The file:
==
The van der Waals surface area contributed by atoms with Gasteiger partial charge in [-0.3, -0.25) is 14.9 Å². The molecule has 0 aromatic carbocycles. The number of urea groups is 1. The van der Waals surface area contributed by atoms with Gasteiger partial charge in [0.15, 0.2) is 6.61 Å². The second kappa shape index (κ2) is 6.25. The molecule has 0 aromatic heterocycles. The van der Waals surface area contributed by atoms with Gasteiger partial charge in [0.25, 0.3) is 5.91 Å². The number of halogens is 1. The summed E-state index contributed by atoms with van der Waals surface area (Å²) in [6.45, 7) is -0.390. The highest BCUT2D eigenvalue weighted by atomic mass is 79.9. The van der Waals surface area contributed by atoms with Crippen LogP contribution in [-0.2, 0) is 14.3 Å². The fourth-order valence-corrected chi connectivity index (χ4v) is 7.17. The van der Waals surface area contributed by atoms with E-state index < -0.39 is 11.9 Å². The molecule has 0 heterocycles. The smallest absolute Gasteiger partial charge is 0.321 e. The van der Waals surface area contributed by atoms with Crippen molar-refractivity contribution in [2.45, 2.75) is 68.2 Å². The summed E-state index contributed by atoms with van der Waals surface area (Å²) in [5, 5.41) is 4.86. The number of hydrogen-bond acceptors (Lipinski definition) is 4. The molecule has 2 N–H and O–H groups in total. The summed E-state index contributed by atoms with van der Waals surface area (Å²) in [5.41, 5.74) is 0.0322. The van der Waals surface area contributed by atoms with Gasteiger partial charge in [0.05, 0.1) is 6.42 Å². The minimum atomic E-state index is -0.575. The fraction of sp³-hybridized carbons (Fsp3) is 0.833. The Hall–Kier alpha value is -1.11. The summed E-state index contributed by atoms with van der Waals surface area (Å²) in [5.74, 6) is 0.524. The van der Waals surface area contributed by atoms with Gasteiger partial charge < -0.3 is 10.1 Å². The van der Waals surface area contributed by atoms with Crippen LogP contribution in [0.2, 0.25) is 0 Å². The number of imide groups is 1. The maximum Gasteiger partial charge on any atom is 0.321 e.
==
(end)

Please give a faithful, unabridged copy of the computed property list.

The van der Waals surface area contributed by atoms with Gasteiger partial charge in [-0.3, -0.25) is 14.9 Å². The molecule has 0 aromatic carbocycles. The number of urea groups is 1. The van der Waals surface area contributed by atoms with Gasteiger partial charge in [0.15, 0.2) is 6.61 Å². The second kappa shape index (κ2) is 6.25. The molecule has 0 aromatic heterocycles. The van der Waals surface area contributed by atoms with Gasteiger partial charge in [0.25, 0.3) is 5.91 Å². The number of halogens is 1. The summed E-state index contributed by atoms with van der Waals surface area (Å²) in [6.45, 7) is -0.390. The highest BCUT2D eigenvalue weighted by atomic mass is 79.9. The van der Waals surface area contributed by atoms with Crippen LogP contribution in [-0.2, 0) is 14.3 Å². The fourth-order valence-corrected chi connectivity index (χ4v) is 7.17. The van der Waals surface area contributed by atoms with E-state index < -0.39 is 11.9 Å². The molecule has 0 heterocycles. The smallest absolute Gasteiger partial charge is 0.321 e. The van der Waals surface area contributed by atoms with Crippen molar-refractivity contribution in [2.45, 2.75) is 68.2 Å². The summed E-state index contributed by atoms with van der Waals surface area (Å²) in [5, 5.41) is 4.86. The number of hydrogen-bond acceptors (Lipinski definition) is 4. The molecule has 2 N–H and O–H groups in total. The summed E-state index contributed by atoms with van der Waals surface area (Å²) in [5.41, 5.74) is 0.0322. The van der Waals surface area contributed by atoms with Gasteiger partial charge in [0.05, 0.1) is 6.42 Å². The minimum atomic E-state index is -0.575. The fraction of sp³-hybridized carbons (Fsp3) is 0.833. The Hall–Kier alpha value is -1.11. The summed E-state index contributed by atoms with van der Waals surface area (Å²) in [5.74, 6) is 0.524. The van der Waals surface area contributed by atoms with Gasteiger partial charge < -0.3 is 10.1 Å². The van der Waals surface area contributed by atoms with Crippen LogP contribution in [0.2, 0.25) is 0 Å². The number of imide groups is 1. The maximum Gasteiger partial charge on any atom is 0.321 e.